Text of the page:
The Social Shift
To hell with the Twentieth Century!
—Billy Sunday, New York City, April 15, 1917
Ideas always precede movements. Movements (by which I mean large numbers of people sharing a common set of concerns and working together toward a common goal) grow out of ideas. As the idea turns into the movement, however, other ideas and influences get mixed in. The result is that movements rarely or never reflect purely the ideas that produced them.
The Fundamentalist Movement embodies the Fundamentalist idea only imperfectly. One of the most common mistakes in discussing Fundamentalism is to confuse the two, to speak of the movement as if it were the idea or vice versa. The idea of Fundamentalism (which we have not yet discussed) is certainly a component in the Fundamentalist movement, but Fundamentalism as a movement has also assimilated other ideas and ceded to other influences.
Attempting to tell the story of Fundamentalism, I have tried to describe some of the intellectual and social influences that shaped the early Fundamentalist movement. Fundamentalism emerged as an identifiable movement around 1920, but it came from and displayed the characteristics of an earlier American evangelicalism. I have suggested that this earlier evangelicalism was deeply influenced by at least three trends: Scottish Common Sense Realism, populism, and sentimentalism. Though not alone in succumbing to these influences, Fundamentalists certainly did evidence them.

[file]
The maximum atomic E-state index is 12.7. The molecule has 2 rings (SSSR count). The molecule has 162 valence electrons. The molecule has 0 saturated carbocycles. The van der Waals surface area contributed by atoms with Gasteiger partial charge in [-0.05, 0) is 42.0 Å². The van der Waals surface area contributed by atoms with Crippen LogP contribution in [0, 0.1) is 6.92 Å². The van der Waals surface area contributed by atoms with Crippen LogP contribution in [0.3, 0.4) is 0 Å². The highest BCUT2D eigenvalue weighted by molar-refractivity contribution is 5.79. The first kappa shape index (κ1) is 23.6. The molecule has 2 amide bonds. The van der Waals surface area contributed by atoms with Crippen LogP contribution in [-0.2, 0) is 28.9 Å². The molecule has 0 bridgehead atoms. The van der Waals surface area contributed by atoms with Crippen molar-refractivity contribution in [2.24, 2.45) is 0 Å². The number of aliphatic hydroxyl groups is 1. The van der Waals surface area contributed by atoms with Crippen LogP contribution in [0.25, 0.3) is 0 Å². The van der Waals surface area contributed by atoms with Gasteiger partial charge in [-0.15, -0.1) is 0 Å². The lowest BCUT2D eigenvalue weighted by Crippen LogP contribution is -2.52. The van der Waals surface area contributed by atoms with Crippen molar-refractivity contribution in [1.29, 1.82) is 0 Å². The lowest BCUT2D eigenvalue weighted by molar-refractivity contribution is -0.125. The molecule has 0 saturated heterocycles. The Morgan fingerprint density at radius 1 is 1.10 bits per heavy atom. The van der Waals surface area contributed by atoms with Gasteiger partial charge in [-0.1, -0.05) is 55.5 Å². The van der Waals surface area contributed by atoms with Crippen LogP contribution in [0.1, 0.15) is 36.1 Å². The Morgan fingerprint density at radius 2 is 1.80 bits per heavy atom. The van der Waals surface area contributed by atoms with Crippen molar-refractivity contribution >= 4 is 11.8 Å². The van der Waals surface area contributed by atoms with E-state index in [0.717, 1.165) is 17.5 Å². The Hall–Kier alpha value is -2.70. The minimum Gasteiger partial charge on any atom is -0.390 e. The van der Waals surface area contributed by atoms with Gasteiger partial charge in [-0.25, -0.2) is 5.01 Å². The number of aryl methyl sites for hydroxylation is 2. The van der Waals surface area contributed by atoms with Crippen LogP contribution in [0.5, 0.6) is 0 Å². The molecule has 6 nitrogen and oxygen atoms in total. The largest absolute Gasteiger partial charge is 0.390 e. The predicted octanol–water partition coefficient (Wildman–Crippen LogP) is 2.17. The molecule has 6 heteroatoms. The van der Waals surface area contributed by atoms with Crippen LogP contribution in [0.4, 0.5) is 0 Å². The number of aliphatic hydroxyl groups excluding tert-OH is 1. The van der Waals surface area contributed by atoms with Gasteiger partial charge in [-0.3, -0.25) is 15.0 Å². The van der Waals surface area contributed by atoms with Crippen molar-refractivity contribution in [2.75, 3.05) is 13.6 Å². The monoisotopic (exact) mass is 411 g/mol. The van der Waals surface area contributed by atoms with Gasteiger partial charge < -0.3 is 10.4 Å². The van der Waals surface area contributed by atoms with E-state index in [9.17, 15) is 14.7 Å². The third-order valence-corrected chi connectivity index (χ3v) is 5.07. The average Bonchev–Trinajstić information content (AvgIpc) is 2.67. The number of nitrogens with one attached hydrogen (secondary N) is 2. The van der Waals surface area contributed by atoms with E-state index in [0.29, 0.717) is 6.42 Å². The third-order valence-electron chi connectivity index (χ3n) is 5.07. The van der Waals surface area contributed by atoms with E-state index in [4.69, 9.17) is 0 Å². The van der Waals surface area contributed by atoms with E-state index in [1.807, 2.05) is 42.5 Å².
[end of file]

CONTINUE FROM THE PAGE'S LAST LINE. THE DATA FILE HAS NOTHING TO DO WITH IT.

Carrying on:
My thesis has been that the early Fundamentalist movement was deeply influenced by Common Sense Realism, populism, and sentimentalism. Over the past several essays I have taken a digression, answering certain objections to this thesis. First, I tried to show how Common Sense Realism represented a metaphysical dream that differed substantively from the metaphysical dream of premodernity. Second, I tried to demonstrate how a genuinely historical-grammatical (literal) hermeneutic need not rely upon either Common Sense or populism. Finally, I attempted to explain the difference between congregational polity and that version of church democracy that grows out of American populism.
Because of these three influences, the Fundamentalist movement was never dedicated purely to defending the faith. To some extent, its defense of the faith always presumed and included a defense of the ideals of Common Sense, populism, and sentimentalism. In other words, the early Fundamentalists were men of their times, reflecting their own situatedness and displaying the concerns not only of historic Christianity but also of their own intellectual and social location.
Because they were committed to more than historic Christianity, the commitments of the Fundamentalist movement have tended to place Fundamentalists in double binds. By this I mean that Fundamentalists and their heirs have regularly found themselves in situations in which their ideals have come into conflict with each other. They have had to choose between their commitments and, with each choice, they have lost some aspect of the original consensus of the movement. The result has been a Fundamentalist movement that has necessarily grown weaker over time.